Obama Student Speech Sparks Protest
Some schools won't show President Obama's online speech to the nation's students Tuesday because of the objections of administrators and parents.
Independence, Mo., School District Superintendent Jim Hinson says he's gotten "more calls than we've ever had on an issue," some from parents who will keep their children home Tuesday.
Obama will challenge students "to work hard, stay in school and dramatically reduce the dropout rate" in the noon ET speech, says White House spokesman Tommy Vietor. "This isn't a policy speech."
Lesson plans sent to schools originally suggested that students write letters to themselves "about what they can do to help the president." That language prompted conservative radio host Glenn Beck to say the White House goal is the "indoctrination" of children.
This week, the wording was changed to suggest that students' letters focus on ways to achieve their educational goals, Vietor says. The speech will be posted online Monday, he says.
Sandra Abrevaya, U.S. Education Department spokeswoman, notes that President George H.W. Bush addressed the nation's students on live TV in 1991.
Regardless of who the president is, says Brett Curtis, a parent in Pearland, Texas, "I don't want him coming into the schools and making a political speech to my children. It's just wrong."
Some schools are setting their own limits. Hinson says Obama's remarks won't be shown in elementary schools. Other teachers can decide whether to watch.
Stu Silberman, superintendent of Fayette County Public Schools in Lexington, Ky., says about 50 people have called to protest. Some "got riled up" after hearing on talk radio that the speech will have political themes, he says.
The speech will be shown in many classrooms, Silberman says. Other activities will be found for students whose parents don't want them to see it.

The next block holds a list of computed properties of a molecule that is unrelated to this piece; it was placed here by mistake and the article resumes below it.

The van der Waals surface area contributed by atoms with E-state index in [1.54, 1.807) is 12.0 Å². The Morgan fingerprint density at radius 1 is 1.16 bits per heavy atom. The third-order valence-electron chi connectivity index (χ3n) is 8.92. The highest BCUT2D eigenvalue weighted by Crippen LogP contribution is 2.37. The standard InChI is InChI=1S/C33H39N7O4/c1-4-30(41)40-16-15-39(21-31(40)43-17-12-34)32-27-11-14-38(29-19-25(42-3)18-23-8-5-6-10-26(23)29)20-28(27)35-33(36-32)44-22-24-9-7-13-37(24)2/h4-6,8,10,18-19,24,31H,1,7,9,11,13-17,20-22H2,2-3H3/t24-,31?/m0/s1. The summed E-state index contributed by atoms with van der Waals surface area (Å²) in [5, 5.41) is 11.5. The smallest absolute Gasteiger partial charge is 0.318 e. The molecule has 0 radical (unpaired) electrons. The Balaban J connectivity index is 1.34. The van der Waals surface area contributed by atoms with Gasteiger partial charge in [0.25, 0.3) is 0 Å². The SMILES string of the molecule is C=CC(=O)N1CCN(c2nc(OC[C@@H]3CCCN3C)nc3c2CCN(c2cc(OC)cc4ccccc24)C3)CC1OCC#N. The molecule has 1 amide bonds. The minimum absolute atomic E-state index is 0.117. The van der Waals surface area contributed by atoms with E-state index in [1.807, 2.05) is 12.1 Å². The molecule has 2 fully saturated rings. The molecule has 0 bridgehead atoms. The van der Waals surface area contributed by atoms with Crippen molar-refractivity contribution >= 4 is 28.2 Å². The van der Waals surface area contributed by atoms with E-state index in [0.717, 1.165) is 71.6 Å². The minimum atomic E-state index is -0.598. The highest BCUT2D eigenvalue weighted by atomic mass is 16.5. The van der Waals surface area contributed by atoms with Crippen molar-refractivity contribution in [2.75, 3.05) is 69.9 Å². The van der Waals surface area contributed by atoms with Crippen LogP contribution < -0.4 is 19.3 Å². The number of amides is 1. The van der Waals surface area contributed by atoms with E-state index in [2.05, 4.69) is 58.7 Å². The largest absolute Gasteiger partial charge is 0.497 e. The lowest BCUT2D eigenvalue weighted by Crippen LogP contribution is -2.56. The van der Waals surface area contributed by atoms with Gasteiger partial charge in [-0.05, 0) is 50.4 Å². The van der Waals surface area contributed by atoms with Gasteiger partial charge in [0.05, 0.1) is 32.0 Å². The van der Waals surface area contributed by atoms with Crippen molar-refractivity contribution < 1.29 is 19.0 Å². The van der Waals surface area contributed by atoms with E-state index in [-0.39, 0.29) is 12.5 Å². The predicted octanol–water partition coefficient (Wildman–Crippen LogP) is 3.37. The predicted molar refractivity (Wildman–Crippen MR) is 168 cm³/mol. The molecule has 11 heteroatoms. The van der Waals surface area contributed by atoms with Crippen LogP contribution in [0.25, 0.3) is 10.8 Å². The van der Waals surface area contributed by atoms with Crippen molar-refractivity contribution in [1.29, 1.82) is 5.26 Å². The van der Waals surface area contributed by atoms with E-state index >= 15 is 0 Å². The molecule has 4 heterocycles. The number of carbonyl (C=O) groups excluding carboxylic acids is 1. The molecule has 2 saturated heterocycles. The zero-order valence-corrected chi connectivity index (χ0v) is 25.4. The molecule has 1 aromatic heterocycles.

Instead of showing the speech, Texas' Wichita Falls Independent School District will put a link on its website so students and parents can watch at home, says spokeswoman Renae Murphy.
David Bradley, a Republican-elected member of the Texas State Board of Education, says Obama's speech bypasses the authority of states and local school administrators. His advice to parents: "If you're concerned, keep your kids home for the day."
Chuck Saylors, National PTA president, a father of four and a member of the Greenville County, S.C., School Board, approves of any president's involvement in "doing something positive" to encourage students. "It's sad that we've had to turn yet something else into a political issue."
The communications department at Florida's Sarasota County School District has gotten about 50 calls, says spokesman Scott Ferguson. Teachers can show the speech if it fits into their courses, and parents can decide if their children watch.
Granite School District in Salt Lake City has gotten a few complaints at each of its 89 schools, says spokesman Ben Horsley. The district is sending a notice to parents advising them that they also can watch online.
Mark Enderle, superintendent of the Fort Osage, Mo., School District, started getting calls on Monday. He's not requiring teachers to show the speech, nor is he discouraging it. Parents who object can have their children excused.
Enderle wonders why the speech has stirred such controversy. He supports a positive message about education from the White House, he says, "regardless of whether my president's name is Obama, Bush or Millard Fillmore."